When I finally got there, up at the pulpit was a tall, tall Negro preacher.  He was gray, gray-headed, and he had a long black coat starting at the collar here and going clear down to his shoe tops.  It was a hot August day, but he was dressed in that long, black coat.  And, oh my, how he was magnifying and preaching the wonderful grace of the Lord Jesus!  Then right in the middle of his sermon, right in the middle of it, he stopped, and made a sweeping gesture of his hand, and said, "Where was the Lord a’fore the world was made?  Hmm?  Where was He?"  And all that bunch out there in front of him said, "Hmm, preacher, we don’t know.  Where was He?"  So he turned around to all the preachers in the association that were up there in the pulpit, and repeated it:  "Where was the Lord a’fore the world was made?"  And they all shook their heads, and said, "Preacher, hmm, we don’t know.  Where was He?"  And he looked over at that window where I was propped up in the sill, and said, "White boy, where was the Lord a’fore the world was made?"  "Oh!" I said to myself, "I don’t know"; I had no idea of it.  Then he went back up there to the pulpit and made a great sweep of his hand, and said, "Where was the Lord a’fore the world was made?  The Lord was in His glory!"  And all those people out there said, "Amen, preacher, that’s right.  The Lord was in His glory."

He turned around and repeated it to the preachers, "Where was the Lord a’fore the world was made?"  And they said, "That’s right, preacher, He was in His glory."  And then he looked over at that window and looked at me, and repeated, "Where was the Lord a’fore the world was made?"  And I said to myself, "That beats anything I ever had thought!  I did not know I was stupid like that.  Why didn’t I be able to reply, ‘The Lord was in His glory’?"  Can you imagine services that are conducted with just the liberty, and the freedom, and the feeling of those wonderful people who lived back there in the days of the old time religion?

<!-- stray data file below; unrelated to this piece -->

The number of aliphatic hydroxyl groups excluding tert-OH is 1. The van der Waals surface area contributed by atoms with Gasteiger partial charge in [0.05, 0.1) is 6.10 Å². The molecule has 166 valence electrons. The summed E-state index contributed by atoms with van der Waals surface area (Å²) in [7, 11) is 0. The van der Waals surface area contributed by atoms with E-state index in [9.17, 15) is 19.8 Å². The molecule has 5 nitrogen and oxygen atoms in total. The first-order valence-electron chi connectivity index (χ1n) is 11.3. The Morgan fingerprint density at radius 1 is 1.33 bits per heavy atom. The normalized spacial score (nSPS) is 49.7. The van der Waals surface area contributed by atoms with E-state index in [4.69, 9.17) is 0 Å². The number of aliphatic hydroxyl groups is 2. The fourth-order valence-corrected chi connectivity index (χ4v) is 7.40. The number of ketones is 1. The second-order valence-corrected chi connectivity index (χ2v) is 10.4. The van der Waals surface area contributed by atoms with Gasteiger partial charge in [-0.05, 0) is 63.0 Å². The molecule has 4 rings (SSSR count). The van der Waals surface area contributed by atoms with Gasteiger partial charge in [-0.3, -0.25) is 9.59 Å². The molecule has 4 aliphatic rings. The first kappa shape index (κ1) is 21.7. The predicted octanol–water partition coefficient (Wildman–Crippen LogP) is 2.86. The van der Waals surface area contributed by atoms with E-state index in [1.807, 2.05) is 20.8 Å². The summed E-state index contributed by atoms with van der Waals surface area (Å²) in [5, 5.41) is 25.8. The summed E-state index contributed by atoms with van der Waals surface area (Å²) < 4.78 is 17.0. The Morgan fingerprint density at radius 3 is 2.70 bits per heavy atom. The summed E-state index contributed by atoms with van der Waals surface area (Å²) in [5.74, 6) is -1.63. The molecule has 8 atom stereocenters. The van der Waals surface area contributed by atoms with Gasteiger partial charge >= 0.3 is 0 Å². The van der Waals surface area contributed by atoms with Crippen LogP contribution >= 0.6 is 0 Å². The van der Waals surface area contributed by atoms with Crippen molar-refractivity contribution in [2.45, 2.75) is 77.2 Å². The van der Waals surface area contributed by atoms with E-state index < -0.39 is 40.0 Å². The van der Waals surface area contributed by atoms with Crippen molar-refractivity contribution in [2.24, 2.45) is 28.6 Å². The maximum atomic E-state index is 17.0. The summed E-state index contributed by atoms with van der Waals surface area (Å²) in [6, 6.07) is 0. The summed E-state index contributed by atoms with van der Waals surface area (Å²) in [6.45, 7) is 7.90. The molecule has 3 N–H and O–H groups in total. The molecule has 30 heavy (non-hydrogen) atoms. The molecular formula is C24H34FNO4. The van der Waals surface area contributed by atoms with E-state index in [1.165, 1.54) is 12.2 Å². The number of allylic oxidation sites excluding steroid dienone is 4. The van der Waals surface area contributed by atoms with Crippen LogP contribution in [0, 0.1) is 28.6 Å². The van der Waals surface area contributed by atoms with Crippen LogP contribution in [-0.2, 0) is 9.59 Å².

And that leads me to the day of salvation and conversion:  the old time religion when we were saved.  I grew up in a little town in the Panhandle that one time years and years ago was a line camp for the XIT Ranch.  XIT – whether it’s true or not, that’s the way I was told as a boy – meant "Ten in Texas", XIT.  And what had happened was the state of Texas took ten full counties up there in the northwestern part of the state, and gave it to a company in England to build the capitol building that you see now in Austin.  And that vast ranch that covered ten full counties was kept vibrant and alive by those cowboys.  And a camp that belonged to those young fellows was there where I grew up.

In my father’s shop, those old cowmen – now I’m talking about seventy-five or eighty years ago – in my father’s shop, those old time cowmen would come and sit, and they would talk by the hour of things that happened on the XIT Ranch, where they then worked.  Now when you go to a picture show or look at a television, why, you will see portrayed in drama, some of the stories of the West.  But you will never hear a story about the Lord, as those old time cowmen would speak in my father’s shop.  I don’t understand that.  And here is one of those stories I heard from an old cowman about the Lord, about the Bible.

In a line camp, chuck wagon, Jake the cook, the cowboys, out on the ranch herding up those cattle, there came back to the camp a young fellow, tall young cowboy; he came back for a fresh mount.  So he went to the corral, picked him out a chosen horse, roped it, bridled it, saddled it, got on it, and rode out to go back to his work on the ranch.  But the horse that he had chosen was not broken.  And it began to buck, and to sun-step, and to sidestep, and to pitch.  You never threw an old time cowpoke, never in the world; but sometimes a boy would fall when it wasn’t his fault, and it was thus that day.  As that pony began to pitch and to sidestep, it lost its balance and fell over backward on that lad.  And the horse got up and scampered away:  but the boy was crushed internally, bleeding in his mouth, and couldn’t arise.